In the ROL process, the abrasion of the particle surfaces which occurs when the SMRt is activated is balanced to match the leach rate of the particles. Sally Rocks explains: "Judicious use of mechanical energy allows us to accomplish chemical reaction rates that are otherwise impossible without the use of high temperatures or pressures. The end result is a process that uses simple equipment and low-cost operating conditions for refractory gold pre-treatment."
She points out that the ROL process is still under development but initial batch studies have shown very positive results. FLSmidth is now working with several gold customers, to develop the process on a more significant scale.
Limitations of current technology
At present, the main refractory gold processing methods include ultrafine grinding, pressure oxidation (POX), roasting, or bioleaching.
Pressure oxidation, roasting and bioleaching have been successful in oxidizing refractory sulphide minerals to expose gold in solid solution that cannot be recovered by ultra-fine grinding alone.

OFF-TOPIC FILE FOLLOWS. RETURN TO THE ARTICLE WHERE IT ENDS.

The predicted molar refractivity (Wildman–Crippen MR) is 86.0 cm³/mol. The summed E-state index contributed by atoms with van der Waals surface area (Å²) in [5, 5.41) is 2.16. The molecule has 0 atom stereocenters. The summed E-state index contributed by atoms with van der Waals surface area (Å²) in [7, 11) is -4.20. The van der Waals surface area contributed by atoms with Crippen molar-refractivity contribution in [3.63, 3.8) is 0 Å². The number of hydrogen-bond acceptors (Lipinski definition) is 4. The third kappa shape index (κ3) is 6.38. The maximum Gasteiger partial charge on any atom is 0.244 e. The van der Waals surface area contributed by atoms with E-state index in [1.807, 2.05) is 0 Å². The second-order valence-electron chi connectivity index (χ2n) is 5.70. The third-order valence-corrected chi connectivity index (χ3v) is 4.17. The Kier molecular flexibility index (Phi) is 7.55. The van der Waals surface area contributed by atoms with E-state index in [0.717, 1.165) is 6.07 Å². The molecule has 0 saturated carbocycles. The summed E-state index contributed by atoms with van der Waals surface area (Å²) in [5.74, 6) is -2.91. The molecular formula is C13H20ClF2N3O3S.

However, POX and roasting have high capital intensity due to the extreme operating temperatures and pressures, exotic materials of construction and the ancillary equipment required to provide reagents and environmental controls.
Bioleaching operates at low slurry density and has comparatively longer residence time, often several days, which inflates the size of the leaching circuit. Bio-oxidation is also very sensitive to cyanide and thiocyanate as they are toxic to bacteria, so it is necessary to keep the pretreatment and cyanidation systems separate.
Pressure oxidation and roasting have high processing costs. Although processing costs can vary widely depending on power and reagent consumptions associated with sulphide oxidation, recent industry information indicates POX ranges between $50-65 per ton and roasting about $25-35 per ton. Mike Woloschuk states that processing costs are typically the highest component of plant operating costs for refractory deposits. This means that at a gold price at $1250/oz gold, these current methods need 0.6-1.6 g/t Au just to cover processing costs. Many miners are faced with the dilemma that their refractory gold deposits are either too small to justify the capital outlay for current refractory processing technologies, or too low grade to cover the operational costs, or both.
Increasing economically mineable reserves